Privacy advocates make plea to Echelon committee

Cyber-Rights lists objections to Echelon and European snooping plans

Privacy organisation Cyber-Rights and Cyber-Liberties has submitted its objections to Internet surveillance ahead of a meeting in the European Parliament today.

A European parliamentary committee is due to discuss the controversial global surveillance system Echelon and the involvement of European countries. The UK has always refused to comment on allegations that it is involved with the surveillance network.

According to Cyber-Rights, the UK would be in serious breach of the Treaty of the European Union if allegations of its involvement in Echelon are found to be true. "Secret surveillance and interception of all forms of communications including Internet communications, cannot be acceptable in democratic societies," the submission reads. While Cyber Rights welcomes the investigation into Echelon it also calls for accountability in the global interception of communications.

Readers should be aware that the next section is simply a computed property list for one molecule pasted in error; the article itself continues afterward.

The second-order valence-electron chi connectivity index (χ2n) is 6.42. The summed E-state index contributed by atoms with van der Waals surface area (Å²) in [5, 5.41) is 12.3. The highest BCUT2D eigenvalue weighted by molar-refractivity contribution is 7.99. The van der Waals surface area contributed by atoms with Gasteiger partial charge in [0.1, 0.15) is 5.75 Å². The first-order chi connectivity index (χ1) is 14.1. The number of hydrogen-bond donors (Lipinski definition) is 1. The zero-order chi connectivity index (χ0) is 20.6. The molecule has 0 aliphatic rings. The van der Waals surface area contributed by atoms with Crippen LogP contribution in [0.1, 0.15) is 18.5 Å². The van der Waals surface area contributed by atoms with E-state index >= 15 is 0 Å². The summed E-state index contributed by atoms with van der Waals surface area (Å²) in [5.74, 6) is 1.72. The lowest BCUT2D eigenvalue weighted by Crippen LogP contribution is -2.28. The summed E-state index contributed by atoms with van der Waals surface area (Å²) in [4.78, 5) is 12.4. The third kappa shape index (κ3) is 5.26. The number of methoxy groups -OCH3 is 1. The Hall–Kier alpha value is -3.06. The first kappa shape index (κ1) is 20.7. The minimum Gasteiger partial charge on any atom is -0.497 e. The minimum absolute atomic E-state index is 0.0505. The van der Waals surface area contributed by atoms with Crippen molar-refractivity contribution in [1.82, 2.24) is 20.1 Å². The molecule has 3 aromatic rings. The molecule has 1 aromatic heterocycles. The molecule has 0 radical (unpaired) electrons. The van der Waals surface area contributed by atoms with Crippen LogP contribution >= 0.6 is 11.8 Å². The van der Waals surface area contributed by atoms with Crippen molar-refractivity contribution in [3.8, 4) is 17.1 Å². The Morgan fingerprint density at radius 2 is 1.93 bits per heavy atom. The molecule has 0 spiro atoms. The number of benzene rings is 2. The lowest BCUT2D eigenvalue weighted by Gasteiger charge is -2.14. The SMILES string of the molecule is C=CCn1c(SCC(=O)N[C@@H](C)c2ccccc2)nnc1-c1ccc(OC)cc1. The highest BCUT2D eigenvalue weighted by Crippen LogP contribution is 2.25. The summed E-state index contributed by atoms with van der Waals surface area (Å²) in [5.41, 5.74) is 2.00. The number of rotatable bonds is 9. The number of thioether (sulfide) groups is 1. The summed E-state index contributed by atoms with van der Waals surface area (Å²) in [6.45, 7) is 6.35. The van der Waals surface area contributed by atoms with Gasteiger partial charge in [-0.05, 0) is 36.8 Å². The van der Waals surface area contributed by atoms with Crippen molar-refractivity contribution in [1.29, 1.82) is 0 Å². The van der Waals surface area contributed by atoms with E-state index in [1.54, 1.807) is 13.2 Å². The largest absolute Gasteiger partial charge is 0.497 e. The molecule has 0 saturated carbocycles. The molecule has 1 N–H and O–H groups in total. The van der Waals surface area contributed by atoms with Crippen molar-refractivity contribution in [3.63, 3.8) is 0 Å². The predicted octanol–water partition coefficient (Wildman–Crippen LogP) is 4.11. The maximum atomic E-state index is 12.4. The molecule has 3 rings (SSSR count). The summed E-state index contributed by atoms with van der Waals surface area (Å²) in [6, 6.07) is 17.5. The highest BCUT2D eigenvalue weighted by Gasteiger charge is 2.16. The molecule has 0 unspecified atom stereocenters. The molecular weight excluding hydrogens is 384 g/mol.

The organisation is worried that European proposals for surveillance against cyber criminals is at odds with the European Convention on Human Rights and reminded the committee that the mission of the Council of Europe, according to one of its own judges, is "to prevent the establishment of systems that would allow 'Big Brother' to become master of the citizen's private life".

It is also concerned that the Cyber Crime Convention is breaking privacy rules. "We note a serious lack of commitment to data protection principles within the draft Cyber Crime Convention," the submission states.

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